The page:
25 Whom [hos] God [theos] hath set forth [protithemai]
to be a propitiation [hilasterion] through [dia] faith [pistis] in [en] his [autos] blood [haima], to [eis] declare [endeixis] his [autos] righteousness [dikaiosune] for [dia] the remission [paresis] of sins [hamartema] that
are past [proginomai], through [en] the forbearance [anoche] of
God [theos]; KJV-Interlinear
25 whom God
put forward as a propitiation by his blood, to be received by faith. This was
to show God’s righteousness, because in his divine forbearance he had passed
over former sins. ESV
Whom, refers to Jesus Christ. God has set forth, ‘protithemai,’ means to place in public view, to put on display in a conspicuous manner, to make it very clear to one and all, that it is Jesus Christ and no other, that through Him, the means of salvation is and was secured.
To be a propitiation, ‘hilasterion,’ means to be a covering, to be an appeasement, to be satisfied.
And so Jesus Christ became the mechanism for the application of the justice of God, against sin, in order to pay the price of sin, as demanded by righteousness, in His death, which is the spiritual death, but also the physical death that came after the work of the Cross, to demonstrate that God had won the victory over not only sin, but over death as well.
The remission, ‘paresis,’ is the passing over or to the pardon of sin. God can pardon sin, after the payment of sin has occurred.
But before the cross, there were thousands of years and many generations of people, world over, that had been sinning daily and regularly, and yet none of them were wiped out, because of the lack of a savior.
But God had made a promise, and it was that promise, which looked forward to the event of the cross, to which God could place a delay or a deferment on the penalty of sin, because of the certainty of the occurrence of the work of Christ and the cross.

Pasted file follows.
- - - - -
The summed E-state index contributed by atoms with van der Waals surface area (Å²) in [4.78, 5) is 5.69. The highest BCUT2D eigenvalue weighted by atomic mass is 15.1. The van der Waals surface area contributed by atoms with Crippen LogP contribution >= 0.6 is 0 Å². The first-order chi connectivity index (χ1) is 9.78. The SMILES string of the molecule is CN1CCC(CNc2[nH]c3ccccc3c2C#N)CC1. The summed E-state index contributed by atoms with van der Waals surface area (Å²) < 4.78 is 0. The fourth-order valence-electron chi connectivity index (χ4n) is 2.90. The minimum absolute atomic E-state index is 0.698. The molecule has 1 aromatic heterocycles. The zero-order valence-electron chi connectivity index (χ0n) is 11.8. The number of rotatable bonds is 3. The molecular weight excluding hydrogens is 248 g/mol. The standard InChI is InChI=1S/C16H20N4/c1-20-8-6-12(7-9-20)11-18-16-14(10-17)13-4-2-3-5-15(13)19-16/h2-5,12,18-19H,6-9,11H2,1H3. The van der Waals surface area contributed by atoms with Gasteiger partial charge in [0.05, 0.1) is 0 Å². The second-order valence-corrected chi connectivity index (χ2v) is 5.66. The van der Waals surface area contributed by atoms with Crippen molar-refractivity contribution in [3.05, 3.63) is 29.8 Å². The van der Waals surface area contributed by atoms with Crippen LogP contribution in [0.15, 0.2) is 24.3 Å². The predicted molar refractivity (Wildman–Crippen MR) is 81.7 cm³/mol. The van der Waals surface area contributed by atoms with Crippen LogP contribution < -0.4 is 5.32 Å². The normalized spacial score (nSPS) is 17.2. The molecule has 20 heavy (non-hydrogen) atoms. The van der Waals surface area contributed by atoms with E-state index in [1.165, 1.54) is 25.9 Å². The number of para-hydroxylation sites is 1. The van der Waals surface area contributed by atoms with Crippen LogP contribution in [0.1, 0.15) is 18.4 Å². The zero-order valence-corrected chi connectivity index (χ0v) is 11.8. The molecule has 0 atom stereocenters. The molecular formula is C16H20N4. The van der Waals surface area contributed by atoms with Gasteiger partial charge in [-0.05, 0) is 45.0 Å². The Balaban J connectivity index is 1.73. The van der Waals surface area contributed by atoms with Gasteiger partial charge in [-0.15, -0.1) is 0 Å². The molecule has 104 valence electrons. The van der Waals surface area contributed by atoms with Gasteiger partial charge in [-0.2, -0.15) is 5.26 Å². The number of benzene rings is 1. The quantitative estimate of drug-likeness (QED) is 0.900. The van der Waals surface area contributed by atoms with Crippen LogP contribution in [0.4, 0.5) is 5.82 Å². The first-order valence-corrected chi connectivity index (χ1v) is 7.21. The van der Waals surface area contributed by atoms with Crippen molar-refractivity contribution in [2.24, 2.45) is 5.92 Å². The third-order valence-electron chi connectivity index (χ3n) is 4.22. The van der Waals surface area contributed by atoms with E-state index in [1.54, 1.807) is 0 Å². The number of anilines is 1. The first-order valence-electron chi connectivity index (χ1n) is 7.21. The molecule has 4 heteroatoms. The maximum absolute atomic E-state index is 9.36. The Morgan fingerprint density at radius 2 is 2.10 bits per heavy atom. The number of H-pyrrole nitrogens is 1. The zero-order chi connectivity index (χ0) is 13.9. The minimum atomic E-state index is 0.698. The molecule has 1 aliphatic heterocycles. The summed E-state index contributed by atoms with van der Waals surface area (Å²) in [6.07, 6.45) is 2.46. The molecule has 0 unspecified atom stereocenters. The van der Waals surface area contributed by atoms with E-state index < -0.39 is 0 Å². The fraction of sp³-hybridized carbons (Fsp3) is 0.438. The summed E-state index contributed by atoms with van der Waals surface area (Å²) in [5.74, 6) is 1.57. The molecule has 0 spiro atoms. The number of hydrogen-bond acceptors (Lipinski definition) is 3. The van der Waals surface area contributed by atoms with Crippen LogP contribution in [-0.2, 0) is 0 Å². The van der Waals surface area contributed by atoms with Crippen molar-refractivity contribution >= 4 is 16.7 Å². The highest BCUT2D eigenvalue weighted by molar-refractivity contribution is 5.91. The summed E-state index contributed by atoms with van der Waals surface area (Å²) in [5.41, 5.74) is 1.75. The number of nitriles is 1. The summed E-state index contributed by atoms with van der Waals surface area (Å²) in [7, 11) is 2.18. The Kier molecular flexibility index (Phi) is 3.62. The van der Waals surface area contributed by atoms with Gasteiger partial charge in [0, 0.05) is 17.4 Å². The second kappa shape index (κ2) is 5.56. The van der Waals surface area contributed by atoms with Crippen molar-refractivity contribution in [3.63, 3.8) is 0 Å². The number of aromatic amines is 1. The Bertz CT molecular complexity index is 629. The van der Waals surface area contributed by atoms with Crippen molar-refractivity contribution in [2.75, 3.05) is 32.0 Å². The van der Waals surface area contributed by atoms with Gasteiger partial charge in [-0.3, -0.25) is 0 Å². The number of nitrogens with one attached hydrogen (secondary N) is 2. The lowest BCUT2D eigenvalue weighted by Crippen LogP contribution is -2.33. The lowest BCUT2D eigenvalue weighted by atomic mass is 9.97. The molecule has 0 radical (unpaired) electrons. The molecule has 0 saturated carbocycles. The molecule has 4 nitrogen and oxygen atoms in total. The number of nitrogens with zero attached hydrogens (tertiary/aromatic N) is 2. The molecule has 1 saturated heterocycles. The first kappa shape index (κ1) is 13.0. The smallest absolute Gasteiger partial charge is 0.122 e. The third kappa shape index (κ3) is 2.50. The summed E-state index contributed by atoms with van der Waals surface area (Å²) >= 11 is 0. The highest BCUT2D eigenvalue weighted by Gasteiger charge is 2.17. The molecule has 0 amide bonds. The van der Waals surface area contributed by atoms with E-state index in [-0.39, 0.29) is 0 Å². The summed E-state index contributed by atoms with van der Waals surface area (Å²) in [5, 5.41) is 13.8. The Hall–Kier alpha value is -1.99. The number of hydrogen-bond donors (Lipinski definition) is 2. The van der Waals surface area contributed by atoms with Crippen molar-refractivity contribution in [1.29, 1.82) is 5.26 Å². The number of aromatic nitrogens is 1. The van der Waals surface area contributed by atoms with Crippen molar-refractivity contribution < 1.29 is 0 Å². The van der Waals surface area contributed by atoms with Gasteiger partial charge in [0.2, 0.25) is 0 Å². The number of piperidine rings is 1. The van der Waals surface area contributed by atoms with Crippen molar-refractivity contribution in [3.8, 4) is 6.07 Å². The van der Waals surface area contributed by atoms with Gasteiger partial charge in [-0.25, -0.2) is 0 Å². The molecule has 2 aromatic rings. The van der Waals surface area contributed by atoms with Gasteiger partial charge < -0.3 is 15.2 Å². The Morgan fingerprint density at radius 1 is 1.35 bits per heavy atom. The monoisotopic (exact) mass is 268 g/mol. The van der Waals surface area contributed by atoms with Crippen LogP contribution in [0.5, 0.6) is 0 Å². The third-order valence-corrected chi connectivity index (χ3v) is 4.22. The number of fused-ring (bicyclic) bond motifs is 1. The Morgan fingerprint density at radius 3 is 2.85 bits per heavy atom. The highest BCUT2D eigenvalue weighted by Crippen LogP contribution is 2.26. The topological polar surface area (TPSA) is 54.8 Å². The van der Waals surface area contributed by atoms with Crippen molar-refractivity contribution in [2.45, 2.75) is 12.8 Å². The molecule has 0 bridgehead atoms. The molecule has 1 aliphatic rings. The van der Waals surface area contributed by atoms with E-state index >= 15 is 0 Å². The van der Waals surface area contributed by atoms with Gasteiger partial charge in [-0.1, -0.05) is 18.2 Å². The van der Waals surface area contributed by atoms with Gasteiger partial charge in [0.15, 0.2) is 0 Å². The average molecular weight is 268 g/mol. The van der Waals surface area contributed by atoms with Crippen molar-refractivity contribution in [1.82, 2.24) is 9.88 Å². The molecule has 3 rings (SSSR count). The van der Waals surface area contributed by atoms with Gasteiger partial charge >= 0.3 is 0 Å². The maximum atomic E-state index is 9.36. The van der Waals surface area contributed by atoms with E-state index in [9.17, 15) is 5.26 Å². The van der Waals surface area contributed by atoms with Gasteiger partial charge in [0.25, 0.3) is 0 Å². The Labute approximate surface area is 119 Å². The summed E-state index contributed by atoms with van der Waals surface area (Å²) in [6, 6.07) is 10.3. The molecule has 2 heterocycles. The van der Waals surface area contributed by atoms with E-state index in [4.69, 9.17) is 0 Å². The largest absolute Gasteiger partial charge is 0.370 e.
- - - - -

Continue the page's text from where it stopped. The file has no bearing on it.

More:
Jesus came into this world, to secure our salvation.
He lived the perfect life and fulfilled the Mosaic Law. He caused miracle after miracle to substantiate His identity. He broke no laws, broke no regulations, did nothing wrong. And yet humanity turned against Him, falsely accused Him, tried Him in six separate trials through the night and on a holy day violating mans own rules, just to be rid of a very good man.
Man executed God, as it were, to demonstrate mans absolute incompetence, and evil hate against the very foundation of good.
And so, Jesus was taken to the cross and humiliated and abused and killed.
And in so doing, His work in that effort, became acceptable to God, and so Jesus became the very essence of propitiation, a covering, a satisfactory work, which God accepted as thorough and complete.
Sin was a rejection of truth and of good and of God. Righteousness demanded that sin be tried and convicted and obliterated. Justice was the means of that action.
That opened the way for God to accept man, since now mans sins had been paid for in full, and to pardon man, because of his sins, because the payment of the price for sin had been fulfilled.
Note that the cross did not forgive sins, but paved the way for forgiveness.
The cross paid the price of sin and secured victory over sin and death. Once removed, then God can now forgive. This is why we have confession, because we continue to sin, but we must recognize our sins before God, time and again, and God is faithful and just to forgive.
There is no double jeopardy here. Sin cannot be tried twice, but it can be pardoned and forgiven over and over, again and again.
God passed-over the sins of humanity until the time of the cross, and when the cross had become a reality, then salvation became a reality as the promise had been fulfilled.
This too, is why all Old Testament believers went to paradise instead of heaven, as prisoners of sorts, due to the delay in the historical event of the cross. But once the cross had occurred, then Christ led all of the prisoners out of paradise and into heaven.
Now in our time, since we are after the cross, when we die, we go directly to heaven. We are not trapped by an argument of debate or by a rule of law, which no doubt Satan puts forth in his attempts to defeat God.